(this review is not reflective of the novel or the original film)
After all of the strange trailer spots and even more bizarre print ads, director David Fincher's The Girl with the Dragon Tattoo was released last weekend just in time for the Christmas holiday. Deck the halls with mystery and murder...and to all a good fright!
After recently being charged with libel by CEO Hans-Erik Wennerstrom for embezzlement, journalist Mikael Blomkvist (Daniel Craig) is recruited by the wealthy Henrik Vanger (Christopher Plummer) to reside on the family's personal island and locate his missing niece Harriet. Missing for over forty years, Harriet mysteriously vanished from the island without a trace and no one has been able to bring closure to her disappearance. Under the guise of recording Henrik's memoirs to hide his real intentions from the rest of the Vanger family, Mikael reluctantly decides to take him up on his offer when Henrik promises the ammunition and resources to help clear his name and prove Wennerstrom's guilt. As things begin to unravel, Mikael recruits Lisbeth Salander (Rooney Mara), a rough around the edges and unorthodox yet intelligent tech genius with extraordinary detective skills, to assist him in uncovering the truth about Harriet and the Vanger clan.
One of the most anticipated films of 2011, Dragon certainly justified the hype. This film is not your traditional mystery or whodunit in the least bit and will have you guessing until end, while you remain on the edge of your seat. The angles, leads and suspects are plenty, so you will have a good time grinding your brain as the Blomkvist/Salander duo bring clarity to their investigation.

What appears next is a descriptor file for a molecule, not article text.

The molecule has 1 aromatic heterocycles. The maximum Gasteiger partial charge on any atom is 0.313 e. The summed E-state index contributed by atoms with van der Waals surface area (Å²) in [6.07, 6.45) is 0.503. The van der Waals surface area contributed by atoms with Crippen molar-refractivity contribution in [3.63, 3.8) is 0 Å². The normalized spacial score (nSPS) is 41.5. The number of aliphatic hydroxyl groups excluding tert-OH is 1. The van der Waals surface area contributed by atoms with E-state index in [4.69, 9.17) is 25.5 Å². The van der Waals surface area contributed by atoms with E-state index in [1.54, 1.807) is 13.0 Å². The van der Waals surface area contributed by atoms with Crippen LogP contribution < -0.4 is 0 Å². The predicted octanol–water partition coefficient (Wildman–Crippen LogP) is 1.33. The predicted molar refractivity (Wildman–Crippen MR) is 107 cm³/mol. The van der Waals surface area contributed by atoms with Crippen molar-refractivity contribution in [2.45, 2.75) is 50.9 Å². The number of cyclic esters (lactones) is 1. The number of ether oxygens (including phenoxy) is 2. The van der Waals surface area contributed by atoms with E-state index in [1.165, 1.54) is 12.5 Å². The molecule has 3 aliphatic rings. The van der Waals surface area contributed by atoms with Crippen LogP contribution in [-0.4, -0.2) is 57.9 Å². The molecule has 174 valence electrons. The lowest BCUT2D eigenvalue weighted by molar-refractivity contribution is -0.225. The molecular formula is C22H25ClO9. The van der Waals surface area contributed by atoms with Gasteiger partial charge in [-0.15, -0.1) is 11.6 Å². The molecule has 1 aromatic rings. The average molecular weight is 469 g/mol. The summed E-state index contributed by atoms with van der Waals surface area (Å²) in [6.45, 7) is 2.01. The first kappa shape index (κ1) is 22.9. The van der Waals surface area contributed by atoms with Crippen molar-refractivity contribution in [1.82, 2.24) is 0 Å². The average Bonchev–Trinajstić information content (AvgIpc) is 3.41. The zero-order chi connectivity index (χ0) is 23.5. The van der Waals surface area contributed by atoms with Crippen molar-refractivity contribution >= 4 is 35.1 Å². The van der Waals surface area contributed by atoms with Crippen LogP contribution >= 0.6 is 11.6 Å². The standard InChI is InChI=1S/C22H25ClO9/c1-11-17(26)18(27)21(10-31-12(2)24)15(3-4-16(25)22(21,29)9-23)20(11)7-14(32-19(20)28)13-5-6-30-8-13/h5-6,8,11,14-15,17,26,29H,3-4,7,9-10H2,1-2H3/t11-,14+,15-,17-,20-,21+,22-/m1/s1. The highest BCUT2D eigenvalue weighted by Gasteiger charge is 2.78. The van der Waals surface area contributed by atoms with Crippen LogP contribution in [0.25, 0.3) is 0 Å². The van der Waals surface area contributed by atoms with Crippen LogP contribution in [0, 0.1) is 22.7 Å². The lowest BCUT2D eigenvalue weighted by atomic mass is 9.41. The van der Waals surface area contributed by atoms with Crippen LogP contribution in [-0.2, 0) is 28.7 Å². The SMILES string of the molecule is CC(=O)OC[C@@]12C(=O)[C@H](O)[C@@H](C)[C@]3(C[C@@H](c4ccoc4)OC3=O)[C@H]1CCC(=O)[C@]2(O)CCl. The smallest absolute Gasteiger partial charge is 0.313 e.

The acting is excellent from top to bottom with nary a weak link in the casting choices. Interestingly enough, Mara is getting a lot more praise than she should since she has the fortune of playing such a great character while simply acting like she does in every other film. It's Rooney Mara just being the usual broody Rooney Mara, but maybe her lack of facial expressions or acting range is perfectly suited for the awesome Lisbeth character. Meanwhile, Craig is really solid as the main lead and it is always good to see Plummer in a strong turn. The better question: Is there a role that Stellan Skarsgard cannot perform adequately? He plays
Martin Vanger with the utmost charm and cunning. Even Julian Sands shows up in a cameo.
An added bonus to this flick is Fincher's spot-on choice to employ Trent Reznor in handling scoring duties. From the opening credits' remake of Led Zeppelin's "The Immigrant Song" to the end credits theme, the music and score really help establish Dragon's uneasy and unnerving tone. The score also effectively sets the pace beween high tension sequences and more methodically developed scenes. Speaking of Reznor, look for the visual Nine Inch Nails in-joke.
This cinematic version will please all demographic of TGWTDT enthusiasts. The fans of the book will enjoy seeing the film bring their characters to life, fans of the 2009 film will enjoy seeing another take on the tale and those unfamiliar to the story will be treated to a dark yet beautiful mystery as it unfolds on the big screen. See this one now!
Thoughts From The Cave: If I can sit through a 158-minute long film and be highly entertained without looking at my watch, then trust me when I tell you to see this film. Easily the best flick I have seen in 2011. The film was so cool that it makes me want to read the books, and that NEVER happens with me.
|4.5 out of 5 Creeper Santas|